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Exploring the Future of Energy at the Woodrow Wilson International Center

Exploring the Future of Energy at the Woodrow Wilson International Center

Three University of Maryland Energy Research Center (UMERC) faculty, (Tim Gulden, Steve Hutcheson, and Greg Jackson) and Tony Janetos, director of the Joint Global Change Research Institute (JGCRI) led an open forum covering the future of energy at the Woodrow Wilson International Center for Scholars. UMERC was invited by the Wilson Center, whose Chairman Joseph Gildenhorn is a member of the Board of Trustees at UMD. This event was the inaugural gathering for the Wilson Center’s new Global Energy Initiative. The event was moderated by Kent Hughes of the Wilson Center, who also served as the event organizer.

Professor Jackson began the program with a very brief introduction to UMERC. Dr. Janetos followed this by discussing work at JGCRI principally on integrated assessment models which detail the links between energy demand and markets and climate change. Janetos indicated both the urgency and the forward challenges in stabilizing atmospheric CO2 concentrations in the coming century. Prof. Jackson then discussed the challenges for implementing hydrogen and fuel cells as a means for addressing some of the CO2 emissions challenges. He discussed both PEM fuel cells for automotive applications and solid oxide fuel cells for stationary applications as a facilitator for CO2 sequestration. Professor Hutcheson gave an overview of the state-of-the-art on biomass and in particular biofuel production for a sustainable transportation fuel supply and he presented his recent advances on using bacteria to identify optimal enzymes for converting biomass to ethanol. A bacterium isolated from the Chesapeake Bay with robust degradative properties has a led Prof. Hutcheson to commercialize the technology, starting a new company under the name of Zymetis. Dr. Timothy Gulden concluded the presentations by asserting the importance of nuclear power going forward. With a “hub and spoke” design, a few designated centers could build contained nuclear batteries and distribute them safely throughout the world, facilitating the fivefold increase in global energy supply required to meet the needs of the developing world. The day’s talks successfully melded the importance of global-scale climate and policy research with focused and specific solutions.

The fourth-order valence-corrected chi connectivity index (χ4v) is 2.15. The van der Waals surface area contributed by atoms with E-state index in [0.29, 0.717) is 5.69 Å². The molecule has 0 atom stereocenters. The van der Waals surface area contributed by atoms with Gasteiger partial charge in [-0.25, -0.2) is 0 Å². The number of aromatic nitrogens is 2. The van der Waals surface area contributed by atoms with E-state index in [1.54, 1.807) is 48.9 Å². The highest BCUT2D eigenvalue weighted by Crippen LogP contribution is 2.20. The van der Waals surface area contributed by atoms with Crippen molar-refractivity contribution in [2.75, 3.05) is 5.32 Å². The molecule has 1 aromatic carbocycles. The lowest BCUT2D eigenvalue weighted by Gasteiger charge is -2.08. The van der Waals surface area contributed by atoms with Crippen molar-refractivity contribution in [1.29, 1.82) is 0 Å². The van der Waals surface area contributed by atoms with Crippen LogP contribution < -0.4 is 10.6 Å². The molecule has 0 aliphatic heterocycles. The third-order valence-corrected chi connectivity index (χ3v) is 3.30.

The question-and-answer period saw questions from the audience, a representative from the Department of Energy, the Chairman of the Board of the Wilson Center, former government leaders, and local professionals and press. Topics included the importance of end-use efficiency with today’s technology, urban planning, plug-in hybrids, water usage, global economic impacts, and displacement of food production in favor of biofuels. The lively discussion continued after the successful event. A webcast of the conference is available through the Wilson Center.

September 19, 2007

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